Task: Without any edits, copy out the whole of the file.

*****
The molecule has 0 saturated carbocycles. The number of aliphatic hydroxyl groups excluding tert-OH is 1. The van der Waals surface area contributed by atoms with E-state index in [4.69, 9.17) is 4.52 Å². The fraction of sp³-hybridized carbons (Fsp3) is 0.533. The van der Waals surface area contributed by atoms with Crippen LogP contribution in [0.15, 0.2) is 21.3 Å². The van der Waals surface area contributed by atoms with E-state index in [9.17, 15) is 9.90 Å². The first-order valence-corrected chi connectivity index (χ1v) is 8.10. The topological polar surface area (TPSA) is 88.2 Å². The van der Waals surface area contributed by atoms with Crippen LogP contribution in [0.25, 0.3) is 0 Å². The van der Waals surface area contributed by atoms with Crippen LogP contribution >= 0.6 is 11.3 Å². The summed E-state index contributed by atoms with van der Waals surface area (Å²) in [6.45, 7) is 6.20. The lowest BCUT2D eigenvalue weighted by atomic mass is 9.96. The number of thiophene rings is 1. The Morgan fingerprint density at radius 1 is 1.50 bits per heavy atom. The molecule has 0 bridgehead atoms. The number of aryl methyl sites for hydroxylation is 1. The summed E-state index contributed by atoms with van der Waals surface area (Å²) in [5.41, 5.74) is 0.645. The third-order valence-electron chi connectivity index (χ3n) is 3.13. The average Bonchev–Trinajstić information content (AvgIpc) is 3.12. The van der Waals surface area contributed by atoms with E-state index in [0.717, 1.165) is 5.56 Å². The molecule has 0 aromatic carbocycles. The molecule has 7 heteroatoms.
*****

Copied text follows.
The molecule has 0 saturated carbocycles. The number of aliphatic hydroxyl groups excluding tert-OH is 1. The van der Waals surface area contributed by atoms with E-state index in [4.69, 9.17) is 4.52 Å². The fraction of sp³-hybridized carbons (Fsp3) is 0.533. The van der Waals surface area contributed by atoms with Crippen LogP contribution in [0.15, 0.2) is 21.3 Å². The van der Waals surface area contributed by atoms with E-state index in [9.17, 15) is 9.90 Å². The first-order valence-corrected chi connectivity index (χ1v) is 8.10. The topological polar surface area (TPSA) is 88.2 Å². The van der Waals surface area contributed by atoms with Crippen LogP contribution in [0.25, 0.3) is 0 Å². The van der Waals surface area contributed by atoms with Crippen LogP contribution >= 0.6 is 11.3 Å². The summed E-state index contributed by atoms with van der Waals surface area (Å²) in [6.45, 7) is 6.20. The lowest BCUT2D eigenvalue weighted by atomic mass is 9.96. The number of thiophene rings is 1. The Morgan fingerprint density at radius 1 is 1.50 bits per heavy atom. The molecule has 0 bridgehead atoms. The number of aryl methyl sites for hydroxylation is 1. The summed E-state index contributed by atoms with van der Waals surface area (Å²) in [5.41, 5.74) is 0.645. The third-order valence-electron chi connectivity index (χ3n) is 3.13. The average Bonchev–Trinajstić information content (AvgIpc) is 3.12. The van der Waals surface area contributed by atoms with E-state index in [0.717, 1.165) is 5.56 Å². The molecule has 0 aromatic carbocycles. The molecule has 7 heteroatoms.